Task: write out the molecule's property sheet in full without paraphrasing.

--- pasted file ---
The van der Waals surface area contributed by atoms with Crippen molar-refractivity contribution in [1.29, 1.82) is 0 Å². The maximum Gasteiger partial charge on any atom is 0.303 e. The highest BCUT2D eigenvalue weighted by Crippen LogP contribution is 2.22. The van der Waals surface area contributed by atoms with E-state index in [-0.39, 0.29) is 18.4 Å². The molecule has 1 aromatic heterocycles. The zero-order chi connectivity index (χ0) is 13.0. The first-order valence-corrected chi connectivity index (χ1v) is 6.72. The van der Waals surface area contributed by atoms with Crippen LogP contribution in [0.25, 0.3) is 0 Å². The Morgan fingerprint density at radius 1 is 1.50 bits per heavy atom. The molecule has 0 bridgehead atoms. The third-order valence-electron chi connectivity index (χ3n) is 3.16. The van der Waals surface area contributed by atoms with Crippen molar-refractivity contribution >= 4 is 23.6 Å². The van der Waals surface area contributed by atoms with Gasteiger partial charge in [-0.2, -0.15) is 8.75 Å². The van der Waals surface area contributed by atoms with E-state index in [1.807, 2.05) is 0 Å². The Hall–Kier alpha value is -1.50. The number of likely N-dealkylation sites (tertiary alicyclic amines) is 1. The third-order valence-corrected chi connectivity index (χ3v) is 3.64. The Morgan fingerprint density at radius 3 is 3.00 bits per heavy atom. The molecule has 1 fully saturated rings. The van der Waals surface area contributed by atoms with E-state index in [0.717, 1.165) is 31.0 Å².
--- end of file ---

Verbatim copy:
The van der Waals surface area contributed by atoms with Crippen molar-refractivity contribution in [1.29, 1.82) is 0 Å². The maximum Gasteiger partial charge on any atom is 0.303 e. The highest BCUT2D eigenvalue weighted by Crippen LogP contribution is 2.22. The van der Waals surface area contributed by atoms with E-state index in [-0.39, 0.29) is 18.4 Å². The molecule has 1 aromatic heterocycles. The zero-order chi connectivity index (χ0) is 13.0. The first-order valence-corrected chi connectivity index (χ1v) is 6.72. The van der Waals surface area contributed by atoms with Crippen LogP contribution in [0.25, 0.3) is 0 Å². The Morgan fingerprint density at radius 1 is 1.50 bits per heavy atom. The molecule has 0 bridgehead atoms. The third-order valence-electron chi connectivity index (χ3n) is 3.16. The van der Waals surface area contributed by atoms with Crippen molar-refractivity contribution >= 4 is 23.6 Å². The van der Waals surface area contributed by atoms with Gasteiger partial charge in [-0.2, -0.15) is 8.75 Å². The van der Waals surface area contributed by atoms with E-state index in [1.807, 2.05) is 0 Å². The Hall–Kier alpha value is -1.50. The number of likely N-dealkylation sites (tertiary alicyclic amines) is 1. The third-order valence-corrected chi connectivity index (χ3v) is 3.64. The Morgan fingerprint density at radius 3 is 3.00 bits per heavy atom. The molecule has 1 fully saturated rings. The van der Waals surface area contributed by atoms with E-state index in [0.717, 1.165) is 31.0 Å².